Domain-specific Engineering, as a means to mass customization, represents the emerging concept that products should be built to satisfy the specific needs of each customer rather than requiring the customer to adapt to the needs of the product. Although envisioned as the true potential of mass production by Drucker in the 1950's, mass customization has become a practical reality only in the last 10 years.
Before the Industrial Revolution, goods were hand-made, of varying quality, and limited in availability. Phase 1, characterized by the invention of powered machinery and the construction of factories, leveraged human capabilities to achieve volume production of standardized goods. Phase 2, characterized by assembly lines and mass production, resulted in more complex goods becoming plentiful at low cost and with more consistent quality. The late 20th century quality movement has improved the effectiveness of mass production and laid the foundation for transition to phase 3.
Phase 3 is characterized by mass customization, a capability to rapidly manufacture high quality products in quantity, each tailored to the specific needs (and wants) of each customer. When a customer's needs or preferences change, a retailored product can be rapidly provided to that customer without having to either defer to or disrupt other customers who need similar but differently tailored products. This is of particular significance for software: custom (one-of-a-kind) product development represents phase 1 manufacturing whereas the development of mass market (one-size-fits-all) products exemplifies phase 2 techniques.
The basis for mass customization is a properly conceived scope of interest corresponding to a market for a set of similar products. This scope serves as an objective rationale for denoting a set of similar products that are both buildable and together address the range of needs. Such a scope is formalized as a "domain" that corresponds to the knowledge needed to build these products and the process that enables doing so in a predictable fashion. The set-theoretic extension of a DsE domain is a set of products that satisfy similar needs (a product line). Its intension is a product family that defines a constructible set of similar products. A product family has an associated production capability (process) for deriving instance products that extend the product line.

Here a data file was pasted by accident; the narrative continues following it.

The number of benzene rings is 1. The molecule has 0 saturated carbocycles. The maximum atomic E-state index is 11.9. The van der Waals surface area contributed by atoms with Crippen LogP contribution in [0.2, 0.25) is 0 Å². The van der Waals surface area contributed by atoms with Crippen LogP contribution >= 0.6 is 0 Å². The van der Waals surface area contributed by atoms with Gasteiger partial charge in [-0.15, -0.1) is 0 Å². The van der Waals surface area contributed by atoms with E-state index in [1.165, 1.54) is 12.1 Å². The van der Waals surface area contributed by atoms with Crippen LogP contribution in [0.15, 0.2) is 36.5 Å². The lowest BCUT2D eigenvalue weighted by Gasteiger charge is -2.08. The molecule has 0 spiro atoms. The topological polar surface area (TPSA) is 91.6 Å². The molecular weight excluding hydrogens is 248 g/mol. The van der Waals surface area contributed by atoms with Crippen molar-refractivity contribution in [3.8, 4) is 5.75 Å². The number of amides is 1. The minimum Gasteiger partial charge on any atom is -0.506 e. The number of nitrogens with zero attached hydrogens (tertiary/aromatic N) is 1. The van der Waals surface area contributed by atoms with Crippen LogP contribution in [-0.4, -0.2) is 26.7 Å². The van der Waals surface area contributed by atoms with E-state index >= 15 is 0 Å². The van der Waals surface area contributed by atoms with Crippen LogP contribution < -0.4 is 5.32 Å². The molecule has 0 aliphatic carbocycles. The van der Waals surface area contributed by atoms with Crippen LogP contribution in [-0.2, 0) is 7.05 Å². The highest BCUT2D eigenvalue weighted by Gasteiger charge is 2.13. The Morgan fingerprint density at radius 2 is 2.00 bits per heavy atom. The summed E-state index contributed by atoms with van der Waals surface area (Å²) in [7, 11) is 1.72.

A domain is a formalization of both a set of similar products and the means to select/build instances of that set.
Traditional software development conceives of a product as an idealized target which is attained only when its requirements are fully understood and fixed. depends on having well-understood, fixed requirements. DsE was conceived from the realization that customers' true needs can never be fully understood and are constantly changing. Given this, building a custom product for each customer is too expensive and building a single product for a mass market of many customers precludes responding to each customer's specific needs. High-quality customized products, made possible with a DsE capability, will better satisfy the diverse and changing needs of a targeted market. The limitation in this approach is that an organization must have clear business objectives that enable it to focus its product efforts on a specific market and not diverge from that focus until its objectives change.